You know it’s 2007 when a candidate, in this case Mike Huckabee, holds a bifurcated conference call, first with reporters, then with bloggers. I listened in on both calls to see what the differences were. The reporters’ questions were much more concise and polished. But the bloggers’ questions were more substantive by a long shot. Here’s a sampling of the reporters’ questions, paraphrased:
How much flak are you getting for endorsements by Chuck Norris and Ric Flair?
Is the drop in violence in Iraq making it a less important campaign issue?
What’s it like facing the Clinton political machine?
Why aren’t you spending more time in Iowa right now?
What do you think of Romney and Giuliani going after each other?
What’s going to be your strategy coming out of Iowa?
Compare that with questions raised by the (largely pro-Huckabee) bloggers:
Can you speak about the Arkansas home-schooling bill that came up when you were governor?
How is the Fair Tax likely to affect tourism in Michigan?
What are your thoughts on a parental rights amendment?
How do you plan to make education a bigger issue on the trail?
Can you respond to claims that your economic policies are in line with populist traditions of the Democratic party?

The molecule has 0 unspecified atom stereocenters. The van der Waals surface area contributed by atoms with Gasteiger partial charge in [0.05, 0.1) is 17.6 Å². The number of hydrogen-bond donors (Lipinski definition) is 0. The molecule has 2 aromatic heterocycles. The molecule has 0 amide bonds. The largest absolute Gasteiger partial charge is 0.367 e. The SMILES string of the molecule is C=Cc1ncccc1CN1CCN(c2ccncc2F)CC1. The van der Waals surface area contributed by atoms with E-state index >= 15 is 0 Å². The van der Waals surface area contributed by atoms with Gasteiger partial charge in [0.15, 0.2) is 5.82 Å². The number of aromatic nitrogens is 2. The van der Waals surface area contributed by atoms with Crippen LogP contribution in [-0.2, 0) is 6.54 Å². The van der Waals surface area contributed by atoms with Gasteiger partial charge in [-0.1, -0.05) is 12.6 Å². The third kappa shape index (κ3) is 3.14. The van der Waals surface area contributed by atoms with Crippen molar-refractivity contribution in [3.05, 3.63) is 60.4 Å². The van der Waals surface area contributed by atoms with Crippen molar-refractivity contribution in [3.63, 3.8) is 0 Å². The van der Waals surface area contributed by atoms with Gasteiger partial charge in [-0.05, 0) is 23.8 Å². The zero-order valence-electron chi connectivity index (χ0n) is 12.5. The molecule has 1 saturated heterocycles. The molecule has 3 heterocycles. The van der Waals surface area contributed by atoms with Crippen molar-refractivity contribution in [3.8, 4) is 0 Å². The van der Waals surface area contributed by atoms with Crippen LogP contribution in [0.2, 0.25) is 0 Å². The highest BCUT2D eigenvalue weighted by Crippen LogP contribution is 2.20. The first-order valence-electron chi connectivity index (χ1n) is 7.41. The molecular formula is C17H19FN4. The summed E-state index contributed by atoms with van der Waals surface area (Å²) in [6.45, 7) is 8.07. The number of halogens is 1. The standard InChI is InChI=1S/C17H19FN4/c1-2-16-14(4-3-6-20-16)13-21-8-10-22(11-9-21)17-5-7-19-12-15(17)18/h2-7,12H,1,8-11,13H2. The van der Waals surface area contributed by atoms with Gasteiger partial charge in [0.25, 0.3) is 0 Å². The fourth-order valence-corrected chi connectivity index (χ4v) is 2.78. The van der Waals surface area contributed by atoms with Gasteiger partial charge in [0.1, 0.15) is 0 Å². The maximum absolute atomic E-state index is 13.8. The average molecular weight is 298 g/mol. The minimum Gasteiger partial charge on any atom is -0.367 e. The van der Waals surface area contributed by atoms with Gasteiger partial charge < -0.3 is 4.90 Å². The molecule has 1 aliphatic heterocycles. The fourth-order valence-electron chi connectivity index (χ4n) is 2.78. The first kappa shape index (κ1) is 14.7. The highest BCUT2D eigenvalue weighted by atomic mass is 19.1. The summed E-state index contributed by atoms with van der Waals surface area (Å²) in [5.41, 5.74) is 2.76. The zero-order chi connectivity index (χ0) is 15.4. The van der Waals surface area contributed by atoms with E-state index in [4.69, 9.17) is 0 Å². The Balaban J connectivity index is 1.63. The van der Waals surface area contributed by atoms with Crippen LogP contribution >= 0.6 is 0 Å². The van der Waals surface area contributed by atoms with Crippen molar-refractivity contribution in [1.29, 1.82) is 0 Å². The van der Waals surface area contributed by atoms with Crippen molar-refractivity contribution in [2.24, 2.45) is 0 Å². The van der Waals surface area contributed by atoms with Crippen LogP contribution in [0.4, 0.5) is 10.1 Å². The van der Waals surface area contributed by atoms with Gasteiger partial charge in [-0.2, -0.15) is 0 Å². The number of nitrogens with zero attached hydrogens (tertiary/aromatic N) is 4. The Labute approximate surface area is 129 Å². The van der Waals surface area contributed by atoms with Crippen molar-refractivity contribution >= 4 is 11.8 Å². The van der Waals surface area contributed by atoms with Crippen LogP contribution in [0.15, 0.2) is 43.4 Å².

What would you say to immigrants turned off by all the anti-immigration talk among Republicans?
Everyone knows the media is shallow, horse-race obsessed, blah blah blah … but in many cases, bloggers really are the ones driving discussion of the issues.
That said, the reporters’ call did yield this yarn—classic Huckabee—about why Mitt Romney isn’t polling better despite spending so much money in Iowa (largely paraphrased):
There’s an old story about a guy who opened a dog food company. He spent a lot of money. He got best food nutritionist, the best marketing people, the best sales force. He was going to launch the biggest, best food company around, and it was going to take the market away.
But then when it launched, sales were flat. He called all his people together and asked them: Who has the best formula? “We do, sir.” Who has the most ingenious marketing plan? “We do, sir.” Who has the best distribution? “We do, sir.” Who has the best labeling? “We do, sir.” Then how come we’re not doing better in the market? “Because the dogs won’t eat the darned stuff, sir.”